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I had this confusion related to nomenclature of halo substituted compounds.

Why is it that 1-bromo-3-methylbut-2-ene is named like that and not as 2-(1-bromomethyl)but-2-ene? why do we prefer the carbon chain including the carbon attached to the bromine and not the chain including the carbon of the methyl group?

Which IUPAC rule was used in making this preference between those two carbon chains of equal length?

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  • $\begingroup$ Regardless of the correct IUPAC nomenclature, the proposed names “1-bromo-3-methylbut-2-ene” and “2-(bromomethyl)but-2-ene” describe different compounds. $\endgroup$
    – user7951
    Mar 22, 2017 at 16:53

1 Answer 1

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Here's 1-bromo-3-methylbut-2-ene's structure:

1-bromo-3-methylbut-2-ene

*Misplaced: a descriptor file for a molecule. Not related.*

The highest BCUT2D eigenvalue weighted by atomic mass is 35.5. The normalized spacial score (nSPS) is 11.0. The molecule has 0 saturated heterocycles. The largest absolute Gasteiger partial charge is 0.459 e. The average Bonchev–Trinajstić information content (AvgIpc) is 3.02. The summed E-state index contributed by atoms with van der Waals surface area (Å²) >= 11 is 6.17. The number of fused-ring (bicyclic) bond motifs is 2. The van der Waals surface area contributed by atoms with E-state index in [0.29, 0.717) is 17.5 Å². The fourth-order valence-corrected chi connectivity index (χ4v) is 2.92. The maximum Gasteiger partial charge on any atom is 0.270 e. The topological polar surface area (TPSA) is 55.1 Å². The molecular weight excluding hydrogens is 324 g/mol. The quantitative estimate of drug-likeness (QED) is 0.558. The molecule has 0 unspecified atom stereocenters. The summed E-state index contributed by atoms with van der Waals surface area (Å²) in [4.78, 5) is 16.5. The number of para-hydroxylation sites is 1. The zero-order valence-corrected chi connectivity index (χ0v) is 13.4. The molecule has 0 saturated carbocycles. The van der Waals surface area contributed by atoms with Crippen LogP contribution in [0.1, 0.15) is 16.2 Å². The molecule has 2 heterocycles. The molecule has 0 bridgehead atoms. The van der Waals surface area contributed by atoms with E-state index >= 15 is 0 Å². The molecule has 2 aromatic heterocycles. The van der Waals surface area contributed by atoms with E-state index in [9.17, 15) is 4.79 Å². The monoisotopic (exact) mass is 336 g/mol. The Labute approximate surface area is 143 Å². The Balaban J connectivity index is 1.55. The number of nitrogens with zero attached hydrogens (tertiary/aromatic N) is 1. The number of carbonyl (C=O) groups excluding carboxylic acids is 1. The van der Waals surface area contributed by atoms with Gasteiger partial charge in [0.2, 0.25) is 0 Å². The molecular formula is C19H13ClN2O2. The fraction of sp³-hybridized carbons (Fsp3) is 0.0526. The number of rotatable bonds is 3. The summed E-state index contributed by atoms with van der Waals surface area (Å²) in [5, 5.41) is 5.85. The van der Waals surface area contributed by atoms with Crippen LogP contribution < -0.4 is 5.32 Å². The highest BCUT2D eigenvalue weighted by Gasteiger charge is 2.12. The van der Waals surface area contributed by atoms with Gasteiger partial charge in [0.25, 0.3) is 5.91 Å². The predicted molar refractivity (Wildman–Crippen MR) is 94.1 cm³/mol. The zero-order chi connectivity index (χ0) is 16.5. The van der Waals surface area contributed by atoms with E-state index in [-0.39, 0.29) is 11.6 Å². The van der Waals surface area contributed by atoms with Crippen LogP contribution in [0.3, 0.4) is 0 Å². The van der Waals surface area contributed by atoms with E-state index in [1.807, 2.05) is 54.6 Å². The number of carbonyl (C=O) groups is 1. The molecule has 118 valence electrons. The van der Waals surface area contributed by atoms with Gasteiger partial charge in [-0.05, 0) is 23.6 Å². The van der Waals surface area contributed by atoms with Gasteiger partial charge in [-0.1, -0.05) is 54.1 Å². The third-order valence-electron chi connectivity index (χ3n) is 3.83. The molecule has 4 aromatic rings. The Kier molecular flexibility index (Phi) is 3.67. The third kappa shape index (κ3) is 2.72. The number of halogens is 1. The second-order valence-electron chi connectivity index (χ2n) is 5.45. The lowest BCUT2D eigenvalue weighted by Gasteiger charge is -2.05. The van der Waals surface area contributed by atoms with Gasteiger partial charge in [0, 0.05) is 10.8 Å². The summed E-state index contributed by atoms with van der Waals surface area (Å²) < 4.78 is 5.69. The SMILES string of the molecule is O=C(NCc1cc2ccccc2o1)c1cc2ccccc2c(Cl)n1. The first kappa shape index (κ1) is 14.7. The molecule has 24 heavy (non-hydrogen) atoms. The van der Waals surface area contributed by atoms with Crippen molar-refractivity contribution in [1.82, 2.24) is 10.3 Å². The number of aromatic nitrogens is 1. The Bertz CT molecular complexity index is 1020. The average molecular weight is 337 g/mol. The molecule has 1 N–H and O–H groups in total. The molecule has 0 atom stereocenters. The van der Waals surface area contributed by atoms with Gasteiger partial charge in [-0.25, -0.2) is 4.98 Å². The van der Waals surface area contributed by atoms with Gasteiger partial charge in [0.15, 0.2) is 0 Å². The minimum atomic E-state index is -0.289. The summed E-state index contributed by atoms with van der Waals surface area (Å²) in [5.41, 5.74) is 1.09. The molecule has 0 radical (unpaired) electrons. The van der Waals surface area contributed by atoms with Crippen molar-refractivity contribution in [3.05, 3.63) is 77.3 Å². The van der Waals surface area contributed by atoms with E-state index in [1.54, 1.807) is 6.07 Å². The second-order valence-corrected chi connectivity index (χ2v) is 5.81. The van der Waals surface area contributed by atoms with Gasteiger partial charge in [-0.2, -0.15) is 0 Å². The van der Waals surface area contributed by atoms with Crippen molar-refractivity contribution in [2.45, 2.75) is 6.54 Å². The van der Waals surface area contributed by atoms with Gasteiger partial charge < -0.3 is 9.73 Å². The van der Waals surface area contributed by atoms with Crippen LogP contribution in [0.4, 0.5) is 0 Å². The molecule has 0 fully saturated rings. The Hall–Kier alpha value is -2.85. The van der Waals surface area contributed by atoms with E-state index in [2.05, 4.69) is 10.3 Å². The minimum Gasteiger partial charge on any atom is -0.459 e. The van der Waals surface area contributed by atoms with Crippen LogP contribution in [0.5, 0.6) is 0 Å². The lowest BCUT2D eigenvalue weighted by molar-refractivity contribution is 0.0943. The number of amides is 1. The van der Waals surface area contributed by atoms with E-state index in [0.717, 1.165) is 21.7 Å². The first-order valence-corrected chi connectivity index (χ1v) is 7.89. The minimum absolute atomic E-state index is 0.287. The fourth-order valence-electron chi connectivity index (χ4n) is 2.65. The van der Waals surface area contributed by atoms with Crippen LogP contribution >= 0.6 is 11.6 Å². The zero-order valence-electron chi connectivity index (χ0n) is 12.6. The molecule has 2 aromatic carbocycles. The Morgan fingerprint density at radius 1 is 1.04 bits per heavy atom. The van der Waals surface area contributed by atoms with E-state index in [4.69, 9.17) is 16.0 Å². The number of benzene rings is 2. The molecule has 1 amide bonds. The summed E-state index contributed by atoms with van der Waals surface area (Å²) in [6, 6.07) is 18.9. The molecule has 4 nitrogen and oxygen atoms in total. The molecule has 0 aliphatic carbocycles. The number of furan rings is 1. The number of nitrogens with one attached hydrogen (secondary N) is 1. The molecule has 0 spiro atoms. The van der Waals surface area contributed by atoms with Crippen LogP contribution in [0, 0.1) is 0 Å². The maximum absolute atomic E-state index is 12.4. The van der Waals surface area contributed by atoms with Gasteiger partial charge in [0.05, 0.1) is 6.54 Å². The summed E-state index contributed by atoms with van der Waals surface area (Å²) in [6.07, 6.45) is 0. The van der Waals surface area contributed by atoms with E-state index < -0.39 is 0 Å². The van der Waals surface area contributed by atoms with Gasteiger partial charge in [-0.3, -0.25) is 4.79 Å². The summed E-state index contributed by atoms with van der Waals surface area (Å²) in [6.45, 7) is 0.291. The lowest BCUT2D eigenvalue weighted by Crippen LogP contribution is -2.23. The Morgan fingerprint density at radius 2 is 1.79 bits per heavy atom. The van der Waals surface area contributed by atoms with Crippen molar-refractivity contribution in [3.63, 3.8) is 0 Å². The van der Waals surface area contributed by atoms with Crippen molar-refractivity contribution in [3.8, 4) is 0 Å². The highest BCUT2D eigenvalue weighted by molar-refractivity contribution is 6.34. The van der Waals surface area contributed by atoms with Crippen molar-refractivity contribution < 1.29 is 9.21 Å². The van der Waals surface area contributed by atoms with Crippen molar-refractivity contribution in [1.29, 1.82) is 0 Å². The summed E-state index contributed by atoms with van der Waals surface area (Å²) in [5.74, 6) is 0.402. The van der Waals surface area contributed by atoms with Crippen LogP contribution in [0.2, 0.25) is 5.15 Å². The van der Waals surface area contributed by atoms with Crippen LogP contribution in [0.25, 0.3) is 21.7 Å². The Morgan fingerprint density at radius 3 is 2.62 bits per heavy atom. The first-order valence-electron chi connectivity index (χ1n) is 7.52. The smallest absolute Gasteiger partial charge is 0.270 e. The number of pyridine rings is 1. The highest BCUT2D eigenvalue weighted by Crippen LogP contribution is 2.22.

You have only two possible chains to choose from: a 3-carbon chain and a 4-carbon chain (doesn't matter which methyl group would be part of that chain, the other one will become a substituent on the chain).

You won't choose the 3-C chain for two reasons:

  1. It is not the longest chain.
  2. It does not contain the double bond in the molecule.

Thus, you are left with a 4-C chain, which necessarily includes the bromine atom.

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  • $\begingroup$ But why does the numbering start from Br and not the other side if C=C is the functional group here, Br is a substituent. $\endgroup$
    – Rick
    Jan 19, 2018 at 7:09
  • $\begingroup$ @Loong can you please help? (See my other comment on this answer) $\endgroup$
    – Rick
    Jan 19, 2018 at 7:44

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